Hardly a day goes by on the farm when something doesn't break. Sometimes it's small, other times, catastrophic. An average farmer these days needs to be a pretty decent mechanic. It really doesn't matter if you are a dairy farmer, a hay grower, or a custom wheat harvester, you are gonna break something, and you are gonna fix it. Some things may be beyond the farmers abilities to fix. Let's say a gear box breaks. The farm mechanic may not have the tools required to press bearings and such. He, or she, had better have the knowledge and tools to remove the gearbox and get it to someone who does. On farm repair calls aren't cheap and eat into profits quickly.
While greasing my brush mower today, I found another broken part. This turn-buckle had split and fallen out of place. I knew it was coming, so I wasn't surprised. When the wings on the mower fold up, this piece is supposed to give and turn. I noticed it was bending several weeks ago, but try as I might, I couldn't unfreeze the threads. There was no give, and eventually the piece gave way. It looks like a simple welding job would fix it, but since it is twisted and locked into place it would just break again. I called the parts store and got the wonderful news that the 10 inch turn-buckle is $132. Once again, not a surprise. Every so often, you just have to break down and admit you can't fix what 15 years of backing over trees has caused. By removing and replacing the part myself, I can at least save a $150 service call.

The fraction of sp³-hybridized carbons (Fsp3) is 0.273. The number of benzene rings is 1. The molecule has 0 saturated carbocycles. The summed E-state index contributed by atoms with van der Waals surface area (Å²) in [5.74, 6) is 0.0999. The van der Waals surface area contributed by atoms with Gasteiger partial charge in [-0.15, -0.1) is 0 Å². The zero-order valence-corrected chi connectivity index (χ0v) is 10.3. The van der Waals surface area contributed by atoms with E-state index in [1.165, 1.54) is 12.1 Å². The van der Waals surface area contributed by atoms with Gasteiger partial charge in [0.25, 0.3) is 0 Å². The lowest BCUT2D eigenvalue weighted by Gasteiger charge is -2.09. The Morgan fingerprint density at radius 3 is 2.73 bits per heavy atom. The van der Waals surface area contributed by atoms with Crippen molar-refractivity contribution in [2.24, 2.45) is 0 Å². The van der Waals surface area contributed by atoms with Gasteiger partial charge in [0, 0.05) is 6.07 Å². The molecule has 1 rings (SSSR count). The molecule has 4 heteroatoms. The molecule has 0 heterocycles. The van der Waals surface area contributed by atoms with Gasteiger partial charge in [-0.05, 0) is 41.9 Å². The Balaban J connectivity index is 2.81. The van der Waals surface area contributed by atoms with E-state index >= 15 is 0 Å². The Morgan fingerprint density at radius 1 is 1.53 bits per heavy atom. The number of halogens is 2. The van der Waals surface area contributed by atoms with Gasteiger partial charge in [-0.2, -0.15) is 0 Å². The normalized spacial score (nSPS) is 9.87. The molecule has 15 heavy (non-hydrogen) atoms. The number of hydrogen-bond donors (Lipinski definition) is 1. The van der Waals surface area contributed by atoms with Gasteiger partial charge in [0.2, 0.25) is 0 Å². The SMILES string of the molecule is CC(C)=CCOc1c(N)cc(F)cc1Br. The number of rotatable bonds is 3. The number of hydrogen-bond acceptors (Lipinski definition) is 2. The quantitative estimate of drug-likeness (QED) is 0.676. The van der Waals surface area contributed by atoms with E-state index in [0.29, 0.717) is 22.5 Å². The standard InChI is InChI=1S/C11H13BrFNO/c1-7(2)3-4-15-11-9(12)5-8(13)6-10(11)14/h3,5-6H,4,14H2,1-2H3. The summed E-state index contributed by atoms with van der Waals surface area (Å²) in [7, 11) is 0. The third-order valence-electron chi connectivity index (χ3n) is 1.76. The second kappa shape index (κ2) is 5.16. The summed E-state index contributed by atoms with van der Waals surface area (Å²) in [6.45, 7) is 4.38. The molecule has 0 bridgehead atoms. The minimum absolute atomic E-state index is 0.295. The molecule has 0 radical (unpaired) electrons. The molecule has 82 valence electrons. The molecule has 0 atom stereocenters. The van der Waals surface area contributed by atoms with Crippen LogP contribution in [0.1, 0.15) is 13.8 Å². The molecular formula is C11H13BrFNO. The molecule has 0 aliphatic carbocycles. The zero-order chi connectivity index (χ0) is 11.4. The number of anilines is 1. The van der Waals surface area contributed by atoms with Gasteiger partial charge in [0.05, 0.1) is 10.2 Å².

As I looked around the mower for more damage, I began wondering... What is the most used tool on the farm. If someone were to say "I wanna be a farmer. What tools will I need?" What would you tell them? I will give away the fist one, a grease gun. You wouldn't go far without that! What tools would you not part with, which tools do you use the most?